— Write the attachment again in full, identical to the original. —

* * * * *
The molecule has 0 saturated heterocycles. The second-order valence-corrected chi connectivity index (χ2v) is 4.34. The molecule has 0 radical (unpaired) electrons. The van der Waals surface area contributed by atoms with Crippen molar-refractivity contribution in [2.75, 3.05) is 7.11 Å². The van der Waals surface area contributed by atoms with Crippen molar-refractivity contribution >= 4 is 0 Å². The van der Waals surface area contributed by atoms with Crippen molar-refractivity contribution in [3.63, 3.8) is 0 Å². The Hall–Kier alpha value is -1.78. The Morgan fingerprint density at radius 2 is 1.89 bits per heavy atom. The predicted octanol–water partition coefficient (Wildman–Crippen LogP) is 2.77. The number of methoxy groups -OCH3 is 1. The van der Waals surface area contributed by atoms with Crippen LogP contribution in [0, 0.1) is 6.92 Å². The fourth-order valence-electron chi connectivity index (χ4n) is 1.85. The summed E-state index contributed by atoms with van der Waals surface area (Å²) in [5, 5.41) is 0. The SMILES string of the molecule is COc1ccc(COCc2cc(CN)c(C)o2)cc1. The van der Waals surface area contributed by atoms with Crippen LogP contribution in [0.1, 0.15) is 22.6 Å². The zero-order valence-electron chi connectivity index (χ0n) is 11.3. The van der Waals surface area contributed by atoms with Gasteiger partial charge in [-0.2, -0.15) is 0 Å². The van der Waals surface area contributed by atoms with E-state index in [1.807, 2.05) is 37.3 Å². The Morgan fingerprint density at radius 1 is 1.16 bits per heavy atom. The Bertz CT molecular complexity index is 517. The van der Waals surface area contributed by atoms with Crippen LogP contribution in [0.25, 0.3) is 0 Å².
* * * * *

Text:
The molecule has 0 saturated heterocycles. The second-order valence-corrected chi connectivity index (χ2v) is 4.34. The molecule has 0 radical (unpaired) electrons. The van der Waals surface area contributed by atoms with Crippen molar-refractivity contribution in [2.75, 3.05) is 7.11 Å². The van der Waals surface area contributed by atoms with Crippen molar-refractivity contribution >= 4 is 0 Å². The van der Waals surface area contributed by atoms with Crippen molar-refractivity contribution in [3.63, 3.8) is 0 Å². The Hall–Kier alpha value is -1.78. The Morgan fingerprint density at radius 2 is 1.89 bits per heavy atom. The predicted octanol–water partition coefficient (Wildman–Crippen LogP) is 2.77. The number of methoxy groups -OCH3 is 1. The van der Waals surface area contributed by atoms with Crippen LogP contribution in [0, 0.1) is 6.92 Å². The fourth-order valence-electron chi connectivity index (χ4n) is 1.85. The summed E-state index contributed by atoms with van der Waals surface area (Å²) in [5, 5.41) is 0. The SMILES string of the molecule is COc1ccc(COCc2cc(CN)c(C)o2)cc1. The van der Waals surface area contributed by atoms with Crippen LogP contribution in [0.1, 0.15) is 22.6 Å². The zero-order valence-electron chi connectivity index (χ0n) is 11.3. The van der Waals surface area contributed by atoms with Gasteiger partial charge in [-0.2, -0.15) is 0 Å². The van der Waals surface area contributed by atoms with E-state index in [1.807, 2.05) is 37.3 Å². The Morgan fingerprint density at radius 1 is 1.16 bits per heavy atom. The Bertz CT molecular complexity index is 517. The van der Waals surface area contributed by atoms with Crippen LogP contribution in [0.25, 0.3) is 0 Å².